Do You Know Frederic Cassidy?

It’s my usual practice to listen to my local NPR station while I’m at work.  I get the opportunity to keep up-to-date on national and local news.  One of the shows I listen to quite often is The Diane Rehm Show and his past Wednesday I looked forward to the programme about the Dictionary of American Regional English (DARE). I like languages.  I like to learn how they are used and why people choose the words they do.  The right word can colour a sentence, provoke emotion, earn you a friend, or convey an idea even better than a picture.  The title of the show was especially attractive to me because it made me think of patois/patwa – Jamaican English if you will.  I love patois…even though I think that Jamaicans, for efficiency’s sake, need to have a strong command of (traditional) English.  For me, some things can only be properly expressed in patois.  It has its place in Jamaican culture, history, and society.  It’s the vehicle that we use to express our true selves, to bare our souls.  I think that it can and should be used to improve instruction in Jamaican schools.   So I tuned in to hear about how this project had catalogued the differences in language across America; it might help me to sort through these ideas and issues about patois.  About 15 minutes into the show Diane asked about DARE’s founder, Frederic Cassidy…who was born in Jamaica.  Listen, few things make my ears perk up like “Jamaica” so when she said that I began paying closer attention.

Frederic G. Cassidy, 1907 - 2000

Turns out that Mr. Cassidy emigrated with his family to Ohio from Jamaica when he was 12.  The New York Times obituary written for him in 2000 remembers him as

a lexicographer who followed his love of folk language into the nooks and crannies of Jamaica’s creole and across the linguistic expanses of the United States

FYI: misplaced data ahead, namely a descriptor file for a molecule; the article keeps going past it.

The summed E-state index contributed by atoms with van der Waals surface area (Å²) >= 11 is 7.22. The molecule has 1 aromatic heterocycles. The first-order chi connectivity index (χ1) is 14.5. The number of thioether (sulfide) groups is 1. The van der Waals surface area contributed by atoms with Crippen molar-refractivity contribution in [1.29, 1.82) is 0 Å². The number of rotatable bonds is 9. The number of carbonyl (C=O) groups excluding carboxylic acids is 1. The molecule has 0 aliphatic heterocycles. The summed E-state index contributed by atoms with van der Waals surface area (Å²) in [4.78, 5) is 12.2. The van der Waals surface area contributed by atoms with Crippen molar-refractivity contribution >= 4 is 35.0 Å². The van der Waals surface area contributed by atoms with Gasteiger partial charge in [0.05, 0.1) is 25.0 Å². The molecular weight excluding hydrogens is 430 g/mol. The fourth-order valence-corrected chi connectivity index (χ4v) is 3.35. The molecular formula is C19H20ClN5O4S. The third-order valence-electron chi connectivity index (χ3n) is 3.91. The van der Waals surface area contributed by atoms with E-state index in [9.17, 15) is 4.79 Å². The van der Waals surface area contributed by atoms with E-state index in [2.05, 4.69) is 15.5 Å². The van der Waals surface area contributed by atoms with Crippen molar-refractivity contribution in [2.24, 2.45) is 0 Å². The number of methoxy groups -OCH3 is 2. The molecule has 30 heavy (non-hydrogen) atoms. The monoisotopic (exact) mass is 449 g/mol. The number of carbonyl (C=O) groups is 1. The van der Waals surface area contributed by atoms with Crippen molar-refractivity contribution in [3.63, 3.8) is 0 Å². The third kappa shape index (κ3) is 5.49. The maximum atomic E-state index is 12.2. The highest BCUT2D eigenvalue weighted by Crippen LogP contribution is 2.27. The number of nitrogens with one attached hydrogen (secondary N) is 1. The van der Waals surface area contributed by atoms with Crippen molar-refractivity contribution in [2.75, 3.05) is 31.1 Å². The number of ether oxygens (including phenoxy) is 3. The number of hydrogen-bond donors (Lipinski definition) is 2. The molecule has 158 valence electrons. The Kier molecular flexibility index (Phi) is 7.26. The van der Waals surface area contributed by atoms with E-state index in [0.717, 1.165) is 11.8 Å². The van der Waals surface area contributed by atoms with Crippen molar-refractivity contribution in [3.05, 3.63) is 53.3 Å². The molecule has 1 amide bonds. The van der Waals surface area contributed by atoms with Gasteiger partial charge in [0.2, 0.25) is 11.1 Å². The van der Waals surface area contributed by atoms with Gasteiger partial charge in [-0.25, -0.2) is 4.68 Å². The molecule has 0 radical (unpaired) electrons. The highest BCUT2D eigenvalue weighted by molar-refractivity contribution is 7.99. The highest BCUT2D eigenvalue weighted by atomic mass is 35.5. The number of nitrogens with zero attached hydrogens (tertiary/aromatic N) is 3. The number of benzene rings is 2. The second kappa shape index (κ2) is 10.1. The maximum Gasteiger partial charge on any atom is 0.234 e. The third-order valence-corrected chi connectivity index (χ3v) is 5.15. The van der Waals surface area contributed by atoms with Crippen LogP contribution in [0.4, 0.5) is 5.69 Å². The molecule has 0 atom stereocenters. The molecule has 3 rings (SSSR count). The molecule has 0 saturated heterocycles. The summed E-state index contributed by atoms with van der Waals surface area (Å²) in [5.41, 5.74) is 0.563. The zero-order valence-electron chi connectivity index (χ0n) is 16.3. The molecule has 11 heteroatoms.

The legacy of his work with DARE was evident even in this 1-hour edition of the DR Show.  Folks called in to share phrases and words used by their grandparents or in their hometowns and it turns out that many of their offerings are captured in the many volumes of the dictionary.  Who knew there were so many words for “sandwich” and “roll.”  Listening to this show + reading Mr. Cassidy’s obituary and the tribute to him on the DARE site made my heart smile.  Nothing could touch me for the rest of the day because I was cloaked in pride and joy and my brain was humming.  Mr. Cassidy used his curiosity about and fascination with language to his advantage.  And, he didn’t forget his family influence (he fondly cited his dad’s love of odd words as influencing his work) and Jamaican roots, he built on them

His first [venture into exploring language] was in the 1950’s and 60’s, when he traveled through his native Jamaica to research a single-volume dictionary of Jamaican English and Creole. He found people at work, cutting cane or making dugout canoes and recorded the words they used in their answers.

His body of work includes Jamaica Talk: Three Hundred Years of the English Language in Jamaica (1961) and the Dictionary of Jamaican English (1967).